The brain-drain processes in developing economies, such as Bulgaria, have been extremely intense for quite some time.
In the same time, those countries, if implementing the right set of policies, and enabling the key stakeholders to deliver value, can achieve astonishing results. Especially in times when even countries such as Spain (“Spain’s brain drain ‘worst in Western Europe“) and Germany (“Germany’s brain drain is Europe’s gain“), are reported to face the same issues and difficulties.
In contrast with some of the most developed economies, which are a subject of massive corporate offshoring to near and best-shore locations, in the last decade or so, Bulgaria (and other countries of its proportions) proved their capacity to benefit from such processes. Just a few weeks ago, it was announced that Bulgaria is the single European country in the Top 10 Outsourcing destinations list worldwide.
Still, there is a long way for Bulgaria to go, if it is to sustainably solve the brain-drain problem and win the future for itself through brain-gain approach, in a highly competitive and ever more globalizing world. Because once a low-cost location, each economy is doomed to lose this competitive advantage at some point in time with the progression of its economic growth.
The main point – there is no one-size-fits-all-solution to the brain-drain problem and the brain-gain challenge, demanding for shared stakeholders’ responsibility, efforts and innovative approach.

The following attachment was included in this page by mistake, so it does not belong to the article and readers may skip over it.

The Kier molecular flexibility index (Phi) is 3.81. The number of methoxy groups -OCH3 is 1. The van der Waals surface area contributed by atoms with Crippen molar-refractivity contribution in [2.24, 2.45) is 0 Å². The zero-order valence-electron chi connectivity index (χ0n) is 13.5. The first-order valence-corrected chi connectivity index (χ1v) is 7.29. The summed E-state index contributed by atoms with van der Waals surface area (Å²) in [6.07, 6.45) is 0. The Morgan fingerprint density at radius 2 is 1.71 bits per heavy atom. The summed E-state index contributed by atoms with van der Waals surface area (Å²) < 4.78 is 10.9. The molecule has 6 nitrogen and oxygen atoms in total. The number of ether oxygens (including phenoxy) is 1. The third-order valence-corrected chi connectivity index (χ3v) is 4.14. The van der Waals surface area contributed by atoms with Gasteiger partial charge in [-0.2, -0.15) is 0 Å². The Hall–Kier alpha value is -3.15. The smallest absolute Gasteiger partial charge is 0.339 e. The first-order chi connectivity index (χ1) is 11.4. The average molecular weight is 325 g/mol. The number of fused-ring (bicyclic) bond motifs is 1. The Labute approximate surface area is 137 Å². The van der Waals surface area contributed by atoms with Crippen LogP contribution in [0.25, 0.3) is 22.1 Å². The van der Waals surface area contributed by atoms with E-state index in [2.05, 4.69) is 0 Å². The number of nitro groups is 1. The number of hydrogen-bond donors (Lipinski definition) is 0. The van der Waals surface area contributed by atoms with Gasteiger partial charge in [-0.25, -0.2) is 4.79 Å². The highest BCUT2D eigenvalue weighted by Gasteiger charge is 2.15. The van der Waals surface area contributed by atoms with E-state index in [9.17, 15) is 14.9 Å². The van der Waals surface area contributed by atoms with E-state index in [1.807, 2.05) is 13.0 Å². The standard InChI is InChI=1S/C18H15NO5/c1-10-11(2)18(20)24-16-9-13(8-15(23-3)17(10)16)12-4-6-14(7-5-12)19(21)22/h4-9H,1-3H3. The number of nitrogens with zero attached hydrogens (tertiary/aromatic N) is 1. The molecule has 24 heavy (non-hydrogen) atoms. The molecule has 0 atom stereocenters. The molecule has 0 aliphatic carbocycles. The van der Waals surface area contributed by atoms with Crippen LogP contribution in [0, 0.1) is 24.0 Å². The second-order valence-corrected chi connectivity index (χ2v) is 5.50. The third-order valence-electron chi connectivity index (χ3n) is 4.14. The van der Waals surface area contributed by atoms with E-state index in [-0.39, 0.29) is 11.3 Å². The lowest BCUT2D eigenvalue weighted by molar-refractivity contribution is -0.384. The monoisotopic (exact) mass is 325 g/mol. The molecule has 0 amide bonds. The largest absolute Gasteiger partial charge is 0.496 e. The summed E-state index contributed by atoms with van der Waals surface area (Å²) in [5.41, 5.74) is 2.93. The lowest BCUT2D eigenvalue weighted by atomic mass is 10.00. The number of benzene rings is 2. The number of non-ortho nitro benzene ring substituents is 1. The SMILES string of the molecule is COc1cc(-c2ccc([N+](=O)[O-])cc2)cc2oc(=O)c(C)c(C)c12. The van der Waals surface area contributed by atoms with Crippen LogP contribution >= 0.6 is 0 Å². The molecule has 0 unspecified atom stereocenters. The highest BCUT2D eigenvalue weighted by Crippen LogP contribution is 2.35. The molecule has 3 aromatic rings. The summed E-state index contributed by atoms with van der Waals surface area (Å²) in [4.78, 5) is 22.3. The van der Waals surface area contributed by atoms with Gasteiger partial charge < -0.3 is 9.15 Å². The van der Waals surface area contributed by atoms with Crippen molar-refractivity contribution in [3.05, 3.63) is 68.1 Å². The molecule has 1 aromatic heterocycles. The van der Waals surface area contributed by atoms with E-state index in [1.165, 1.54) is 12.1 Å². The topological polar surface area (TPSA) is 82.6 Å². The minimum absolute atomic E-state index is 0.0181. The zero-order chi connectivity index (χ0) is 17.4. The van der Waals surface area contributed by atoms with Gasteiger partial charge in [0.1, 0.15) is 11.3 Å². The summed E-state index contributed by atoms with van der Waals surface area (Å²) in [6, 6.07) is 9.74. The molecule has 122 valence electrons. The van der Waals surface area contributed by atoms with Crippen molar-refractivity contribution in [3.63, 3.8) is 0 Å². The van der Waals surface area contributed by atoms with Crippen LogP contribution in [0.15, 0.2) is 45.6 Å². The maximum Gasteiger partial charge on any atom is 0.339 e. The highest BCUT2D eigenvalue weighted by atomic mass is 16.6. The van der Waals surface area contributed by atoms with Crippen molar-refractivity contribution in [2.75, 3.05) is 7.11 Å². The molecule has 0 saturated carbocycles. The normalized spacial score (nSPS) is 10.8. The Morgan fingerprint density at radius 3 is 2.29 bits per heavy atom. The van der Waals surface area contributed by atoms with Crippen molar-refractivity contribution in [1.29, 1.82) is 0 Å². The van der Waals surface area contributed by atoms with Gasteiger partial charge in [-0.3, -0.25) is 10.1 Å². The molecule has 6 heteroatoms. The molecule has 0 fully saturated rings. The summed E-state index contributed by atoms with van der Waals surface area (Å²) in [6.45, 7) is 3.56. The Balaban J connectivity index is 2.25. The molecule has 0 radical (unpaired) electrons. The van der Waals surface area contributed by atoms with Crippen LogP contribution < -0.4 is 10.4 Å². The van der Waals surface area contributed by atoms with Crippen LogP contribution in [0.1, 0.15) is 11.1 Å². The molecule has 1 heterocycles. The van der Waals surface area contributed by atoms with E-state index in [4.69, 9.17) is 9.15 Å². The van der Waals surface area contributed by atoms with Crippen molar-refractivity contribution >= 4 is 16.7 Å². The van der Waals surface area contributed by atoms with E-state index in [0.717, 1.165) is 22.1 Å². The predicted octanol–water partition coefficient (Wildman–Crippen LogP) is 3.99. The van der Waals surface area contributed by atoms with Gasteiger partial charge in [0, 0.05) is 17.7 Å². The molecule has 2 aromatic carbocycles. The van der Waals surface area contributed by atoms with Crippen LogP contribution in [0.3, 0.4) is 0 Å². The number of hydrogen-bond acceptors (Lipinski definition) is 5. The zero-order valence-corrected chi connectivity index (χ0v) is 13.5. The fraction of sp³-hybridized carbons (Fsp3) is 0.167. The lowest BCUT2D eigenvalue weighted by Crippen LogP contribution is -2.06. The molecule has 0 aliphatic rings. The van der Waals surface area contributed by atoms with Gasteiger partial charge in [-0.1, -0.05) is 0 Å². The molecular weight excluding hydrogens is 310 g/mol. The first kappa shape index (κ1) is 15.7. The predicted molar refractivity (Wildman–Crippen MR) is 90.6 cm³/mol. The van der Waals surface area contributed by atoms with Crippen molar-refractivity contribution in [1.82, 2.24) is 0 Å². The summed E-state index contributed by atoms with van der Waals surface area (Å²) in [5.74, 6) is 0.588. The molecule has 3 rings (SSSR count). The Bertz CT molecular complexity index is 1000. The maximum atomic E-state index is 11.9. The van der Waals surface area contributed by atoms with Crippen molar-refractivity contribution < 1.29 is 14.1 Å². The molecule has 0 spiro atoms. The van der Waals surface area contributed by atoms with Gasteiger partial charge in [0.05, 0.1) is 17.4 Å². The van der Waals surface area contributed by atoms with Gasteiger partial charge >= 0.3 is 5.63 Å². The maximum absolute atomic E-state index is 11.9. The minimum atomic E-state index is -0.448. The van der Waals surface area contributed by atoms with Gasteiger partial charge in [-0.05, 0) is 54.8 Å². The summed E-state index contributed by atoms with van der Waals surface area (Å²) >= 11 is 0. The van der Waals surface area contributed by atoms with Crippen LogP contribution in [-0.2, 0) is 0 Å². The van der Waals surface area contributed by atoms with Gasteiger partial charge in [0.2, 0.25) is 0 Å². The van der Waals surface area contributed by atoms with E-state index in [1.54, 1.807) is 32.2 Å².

Those were the topics we touched, in our talk with Stoycho Kerev on “Point of View” TV Programme, were I was invited as a public policy expert at Brain Workshop Institute, to speak on the most recent developments in the area.
I gave some policy guidance, focusing on enabling the key stakeholders to contribute and network, free from the bureaucratic burden of the state, and also provided examples from my personal and professional background.
Back in 2013, for a relatively short period of time, I had the unique opportunity to work with, and provide regional support to, Cobden Partners‘ international team of renowned public finance and economic experts, while based in Sofia. Again in Sofia, in 2014 I engaged with Sofica Group and Hewlett-Packard, supporting the Strategy and Transformation team of HP Enterprise Services – Applications & Business Services in EMEA, with a primary scope of work in the area of Information Management and Internal Communications.
My main point was that in an open and healthy economy you can achieve a successful professional career from wherever, and instead of investing in heavy, expensive state-funded programmes, institutions should primary focus their efforts on economic growth enablement. At least, this is what counts in the end, right?
The interview is in Bulgarian. You can also find here another talk of mine on the subject, on TV7 Channel, where we primary focus on the problem with the young medics who are leaving the country right after graduation. This is also a matter of public finance mismanagement as there are up to 30 000$ in public funds invested in the education of each and every health professional.